Running for Leukemia and Lymphoma Patients
There are situations in life that nobody is able to predict. An accident, an illness, bankruptcy, and many other moments that can be life changing. My name is Maria Luisa Pretelt and I’m 25 years old. I have a marvelous family, which was unexpectedly hurt when my dad suffered from a heart attack. I’m thankful to God for his survival, and the blessing for him to enjoy a normal life. Our family’s solidarity was tested, coming out stronger and more united than ever.
This situation made me mature and reflect on what I could do to help people in need.
Two years ago my aunt was unexpectedly diagnosed with advanced cervical cancer. A woman of great worth, hard worker, entrepreneur, with the role of mother and father. The attitude with which we encounter a situation like this, strongly influences our ability to survive it, and thats how she started to fight. On the medical side, she was supported by organizations who have aimed their efforts to accomplish the right treatments for their patients, which are excessively expensive and a great amount of people lack the resources to receive these treatments.
In Panama there is a high indigenous population living in isolated areas. When diagnosed with leukemia or lymphoma they need to be transferred with the company of a family member to an area possessing the necessary equipment and adequate staff. They need a cost-free lodging location cause the cost of the treatment and medication are very expensive.
I recently received news about my mother’s friend, Dony. She’s a 40 year old woman full of life, mother of three, who suddenly fainted. Since her husband was out of town, she called my mother asking her to take her to a nearby clinic. The person who ran tests on her urgently asked my mother to get in touch with the husband and let him know what they had just found. Her hemoglobin was in 4, so she had to be transported from their hometown to the capital city, to an oncology hospital, where they diagnosed her of leukemia. She urgently needed a spinal transplant, and her only sister, who lives in the US traveled to Panama hoping she could donate her bone marrow in order to save her life. Unfortunately, it wasn’t compatible, so Dony entered the long list of individuals hoping to have the blessing of being a SURVIVOR. To this day she is still submitted to radiations, until a compatible donor is found for the transplant procedure.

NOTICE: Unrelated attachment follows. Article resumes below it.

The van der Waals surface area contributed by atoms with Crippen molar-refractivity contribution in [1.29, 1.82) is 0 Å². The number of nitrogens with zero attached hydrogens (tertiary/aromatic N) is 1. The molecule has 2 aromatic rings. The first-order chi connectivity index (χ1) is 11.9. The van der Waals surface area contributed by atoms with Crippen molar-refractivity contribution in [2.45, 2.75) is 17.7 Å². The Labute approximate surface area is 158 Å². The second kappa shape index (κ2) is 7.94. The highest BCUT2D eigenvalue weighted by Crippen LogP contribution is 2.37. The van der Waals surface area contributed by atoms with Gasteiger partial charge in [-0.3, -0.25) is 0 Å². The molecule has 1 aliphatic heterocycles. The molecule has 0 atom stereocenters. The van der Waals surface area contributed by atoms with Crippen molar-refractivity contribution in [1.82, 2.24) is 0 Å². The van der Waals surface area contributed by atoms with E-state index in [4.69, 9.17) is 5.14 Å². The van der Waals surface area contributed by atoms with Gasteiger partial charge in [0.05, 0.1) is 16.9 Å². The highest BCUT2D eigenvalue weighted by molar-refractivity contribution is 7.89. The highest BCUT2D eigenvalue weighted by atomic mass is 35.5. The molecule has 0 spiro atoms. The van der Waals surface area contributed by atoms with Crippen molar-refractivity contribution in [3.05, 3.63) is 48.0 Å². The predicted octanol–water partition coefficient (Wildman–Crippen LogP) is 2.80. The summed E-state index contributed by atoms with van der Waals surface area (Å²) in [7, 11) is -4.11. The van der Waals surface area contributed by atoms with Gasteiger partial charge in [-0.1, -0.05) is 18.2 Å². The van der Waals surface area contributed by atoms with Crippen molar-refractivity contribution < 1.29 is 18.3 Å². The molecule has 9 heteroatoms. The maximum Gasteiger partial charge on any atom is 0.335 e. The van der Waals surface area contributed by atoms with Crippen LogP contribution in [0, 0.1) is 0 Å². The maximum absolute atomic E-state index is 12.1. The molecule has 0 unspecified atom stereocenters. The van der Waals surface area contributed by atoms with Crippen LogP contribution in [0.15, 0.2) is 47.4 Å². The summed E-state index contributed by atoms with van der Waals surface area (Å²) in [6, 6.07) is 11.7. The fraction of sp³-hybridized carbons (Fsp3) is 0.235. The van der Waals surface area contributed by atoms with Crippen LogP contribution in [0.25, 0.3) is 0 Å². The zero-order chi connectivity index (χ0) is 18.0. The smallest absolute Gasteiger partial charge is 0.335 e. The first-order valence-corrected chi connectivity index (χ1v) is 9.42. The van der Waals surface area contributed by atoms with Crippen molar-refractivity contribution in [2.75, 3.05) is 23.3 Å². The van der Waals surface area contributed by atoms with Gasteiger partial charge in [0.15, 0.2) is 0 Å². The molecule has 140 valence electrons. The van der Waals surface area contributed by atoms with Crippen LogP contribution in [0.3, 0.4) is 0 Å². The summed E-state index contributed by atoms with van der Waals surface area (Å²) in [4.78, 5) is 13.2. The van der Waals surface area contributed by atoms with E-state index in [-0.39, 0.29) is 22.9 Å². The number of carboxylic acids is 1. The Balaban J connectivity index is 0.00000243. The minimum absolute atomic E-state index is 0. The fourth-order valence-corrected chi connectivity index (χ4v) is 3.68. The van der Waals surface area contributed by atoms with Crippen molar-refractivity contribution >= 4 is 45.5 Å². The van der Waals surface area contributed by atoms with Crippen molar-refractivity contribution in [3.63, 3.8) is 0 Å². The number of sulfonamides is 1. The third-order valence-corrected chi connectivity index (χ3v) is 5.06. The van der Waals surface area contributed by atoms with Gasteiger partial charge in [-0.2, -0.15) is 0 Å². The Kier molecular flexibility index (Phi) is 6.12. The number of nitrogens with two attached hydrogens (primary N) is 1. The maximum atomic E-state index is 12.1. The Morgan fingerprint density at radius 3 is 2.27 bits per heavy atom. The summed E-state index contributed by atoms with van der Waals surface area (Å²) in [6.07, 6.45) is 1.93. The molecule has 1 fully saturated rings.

I’m in the US for a few years now, and although my experiences respecting this issue are more related to my country, I know there is a necessity for more research everywhere and I strongly feel this is what we need so more people can receive the appropriate type of support.
LLS (Leukemia & Lymphoma Society) is an organization I have joined to contribute in helping over 800,000 US citizens who are victims of this disease and deserve an opportunity to SURVIVE. I am excited to say that on January 27th, I will be running the ING Miami 1/2 Marathon, which is a 13.3 mile run geared towards the contribution for the liberation of our patients’ struggle. Besides being tax deductible, this contribution will work to find solutions and bring happiness to many affected families.
There is a saying that goes: FOR YOU TODAY, AND FOR ME TOMORROW.
This disease does not respect economical conditions, sex, age or religion. And nobody knows when something like this could happen. This is why I encourage everyone to come together as donors for this journey that may directly or indirectly touch our lives.
It’s a race, but more than that, its the demonstration of affection and solidarity, with the intention of letting our patients know THEY ARE NOT ALONE IN THIS STRUGGLE.